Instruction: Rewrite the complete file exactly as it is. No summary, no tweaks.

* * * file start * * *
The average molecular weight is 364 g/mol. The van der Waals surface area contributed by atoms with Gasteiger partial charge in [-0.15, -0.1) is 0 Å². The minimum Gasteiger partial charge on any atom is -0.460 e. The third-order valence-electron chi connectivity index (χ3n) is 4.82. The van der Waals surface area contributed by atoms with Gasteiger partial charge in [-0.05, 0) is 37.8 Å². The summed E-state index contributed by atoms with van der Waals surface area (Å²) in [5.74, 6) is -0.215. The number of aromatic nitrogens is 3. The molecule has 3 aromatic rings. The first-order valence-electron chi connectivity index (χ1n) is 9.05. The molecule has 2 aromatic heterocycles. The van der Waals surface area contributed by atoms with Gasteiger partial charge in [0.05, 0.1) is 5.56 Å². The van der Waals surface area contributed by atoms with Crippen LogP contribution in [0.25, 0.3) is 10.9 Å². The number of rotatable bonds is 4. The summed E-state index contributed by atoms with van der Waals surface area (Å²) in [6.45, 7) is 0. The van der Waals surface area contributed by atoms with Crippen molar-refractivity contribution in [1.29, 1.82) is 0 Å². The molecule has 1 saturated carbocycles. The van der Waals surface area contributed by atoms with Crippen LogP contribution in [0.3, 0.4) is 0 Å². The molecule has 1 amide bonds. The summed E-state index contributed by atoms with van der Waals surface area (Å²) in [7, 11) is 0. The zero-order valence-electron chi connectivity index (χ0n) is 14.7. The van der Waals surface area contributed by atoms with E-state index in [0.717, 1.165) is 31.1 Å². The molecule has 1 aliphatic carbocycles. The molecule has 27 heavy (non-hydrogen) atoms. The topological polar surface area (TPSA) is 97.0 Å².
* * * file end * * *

The average molecular weight is 364 g/mol. The van der Waals surface area contributed by atoms with Gasteiger partial charge in [-0.15, -0.1) is 0 Å². The minimum Gasteiger partial charge on any atom is -0.460 e. The third-order valence-electron chi connectivity index (χ3n) is 4.82. The van der Waals surface area contributed by atoms with Gasteiger partial charge in [-0.05, 0) is 37.8 Å². The summed E-state index contributed by atoms with van der Waals surface area (Å²) in [5.74, 6) is -0.215. The number of aromatic nitrogens is 3. The molecule has 3 aromatic rings. The first-order valence-electron chi connectivity index (χ1n) is 9.05. The molecule has 2 aromatic heterocycles. The van der Waals surface area contributed by atoms with Gasteiger partial charge in [0.05, 0.1) is 5.56 Å². The van der Waals surface area contributed by atoms with Crippen LogP contribution in [0.25, 0.3) is 10.9 Å². The number of rotatable bonds is 4. The summed E-state index contributed by atoms with van der Waals surface area (Å²) in [6.45, 7) is 0. The van der Waals surface area contributed by atoms with Crippen molar-refractivity contribution in [1.29, 1.82) is 0 Å². The molecule has 1 saturated carbocycles. The van der Waals surface area contributed by atoms with Crippen LogP contribution in [0.3, 0.4) is 0 Å². The molecule has 1 amide bonds. The summed E-state index contributed by atoms with van der Waals surface area (Å²) in [7, 11) is 0. The zero-order valence-electron chi connectivity index (χ0n) is 14.7. The van der Waals surface area contributed by atoms with E-state index in [0.717, 1.165) is 31.1 Å². The molecule has 1 aliphatic carbocycles. The molecule has 27 heavy (non-hydrogen) atoms. The topological polar surface area (TPSA) is 97.0 Å².